If you have a criminal record, you may be wondering if it is possible to have it expunged. Expungement is a legal process that erases your criminal record from public view. This can be a valuable tool for people who have made a mistake in the past and want to move on with their lives.
There are a number of factors that determine whether you are eligible for expungement, including the type of crime you were convicted of, how long ago it was, and whether you have any other criminal convictions.
In this blog post, we will answer some of the most frequently asked questions about criminal record expungement.
What is criminal record expungement?
Criminal record expungement is a legal process that erases your criminal record from public view. This means that your criminal record will not show up on background checks, and it will not be available to potential employers, landlords, or other third parties.
What are the benefits of criminal record expungement?
Expunging your criminal record can have a number of benefits, including:
- Increased employment opportunities
- Improved housing opportunities
- Eligibility for certain professional licenses
- Easier travel
- Reduced risk of discrimination
Who is eligible for criminal record expungement?
Eligibility for criminal record expungement varies from state to state. In Pennsylvania, you are eligible for expungement if:
- You were arrested but never charged with a crime
- You were charged with a crime but the charges were dismissed or dropped
- You were convicted of a summary offense (minor offense)
- You were convicted of a misdemeanor and have completed your sentence and probation
- You were convicted of a felony and have completed your sentence, probation, and parole, and at least five years have passed since the completion of your sentence
What crimes cannot be expunged?
Some crimes cannot be expunged, such as:
- Violent crimes
- Sexual offenses
- Crimes against children
- Crimes involving dishonesty or fraud
- Crimes that resulted in a serious injury or death
How do I expunge my criminal record?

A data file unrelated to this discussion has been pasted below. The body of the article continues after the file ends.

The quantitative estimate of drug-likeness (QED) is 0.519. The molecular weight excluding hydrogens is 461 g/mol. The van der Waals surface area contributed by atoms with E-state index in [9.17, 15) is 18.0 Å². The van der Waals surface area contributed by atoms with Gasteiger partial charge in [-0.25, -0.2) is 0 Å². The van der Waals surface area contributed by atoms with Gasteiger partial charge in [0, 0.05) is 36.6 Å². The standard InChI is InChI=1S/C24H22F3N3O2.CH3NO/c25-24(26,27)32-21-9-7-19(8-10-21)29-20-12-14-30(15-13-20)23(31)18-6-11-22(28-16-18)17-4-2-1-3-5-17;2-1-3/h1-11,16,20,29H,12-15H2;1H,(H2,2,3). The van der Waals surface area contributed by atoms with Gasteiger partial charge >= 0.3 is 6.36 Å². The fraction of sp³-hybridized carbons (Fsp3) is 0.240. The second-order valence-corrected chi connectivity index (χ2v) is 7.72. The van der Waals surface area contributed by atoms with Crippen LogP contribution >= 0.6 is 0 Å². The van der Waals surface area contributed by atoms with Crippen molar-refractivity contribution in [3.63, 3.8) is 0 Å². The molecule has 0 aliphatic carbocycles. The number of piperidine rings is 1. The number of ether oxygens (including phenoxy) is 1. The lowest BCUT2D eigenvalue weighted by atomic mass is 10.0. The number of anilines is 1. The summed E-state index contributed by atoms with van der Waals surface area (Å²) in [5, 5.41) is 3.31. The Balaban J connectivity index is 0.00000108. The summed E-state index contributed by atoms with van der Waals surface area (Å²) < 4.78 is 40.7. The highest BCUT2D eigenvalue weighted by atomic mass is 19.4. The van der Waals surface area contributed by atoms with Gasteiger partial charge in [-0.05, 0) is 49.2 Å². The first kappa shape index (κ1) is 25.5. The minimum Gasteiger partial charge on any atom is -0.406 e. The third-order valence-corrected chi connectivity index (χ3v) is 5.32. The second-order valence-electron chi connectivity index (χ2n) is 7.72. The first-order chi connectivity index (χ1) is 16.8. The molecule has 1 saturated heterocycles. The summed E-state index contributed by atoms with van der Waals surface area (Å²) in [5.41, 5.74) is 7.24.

The process for expunging your criminal record varies from state to state. In Pennsylvania, you must file an expungement petition with the court. The petition must include your criminal record and an explanation of why you believe you are eligible for expungement.
Once you have filed your petition, the court will schedule a hearing. At the hearing, you will have the opportunity to present your case to the judge. The judge will then decide whether or not to grant your petition.
How much does expungement cost?
The cost of expungement varies from state to state. In Pennsylvania, the filing fee for an expungement petition is $150. You may also need to pay additional costs, such as the cost of having your criminal record pulled.
How long does it take to expunge my criminal record?
The length of time it takes to expunge your criminal record depends on the court and the complexity of your case. In general, the process can take several months.
What happens if my expungement petition is denied?
If your expungement petition is denied, you may be able to refile it after a certain period of time. You may also be able to appeal the judge's decision.
Criminal Record Expungement FAQs
Q: What is the difference between expungement and sealing?
A: Expungement erases your criminal record from public view, while sealing hides it from public view. When your criminal record is sealed, it is still available to law enforcement and certain other government agencies.
Q: Can I expunge my criminal record if I have a juvenile record?
A: Yes, you may be able to expunge your juvenile record, depending on the state you live in.
Q: Can I expunge my criminal record if I have a federal conviction?
A: No, you cannot expunge a federal conviction.
Q: What happens if I lie on my expungement petition?
A: Lying on your expungement petition is perjury, and it is a crime. If you are convicted of perjury, you could face jail time and other penalties.
Q: Where can I get more information about criminal record expungement?
A: You can contact your local clerk of courts or a criminal defense attorney for more information about criminal record expungement.
Criminal record expungement can be a valuable tool for people who have made a mistake in the past and want to move on with their lives. If you believe you may be eligible for expungement, you should contact a criminal defense attorney to discuss your case.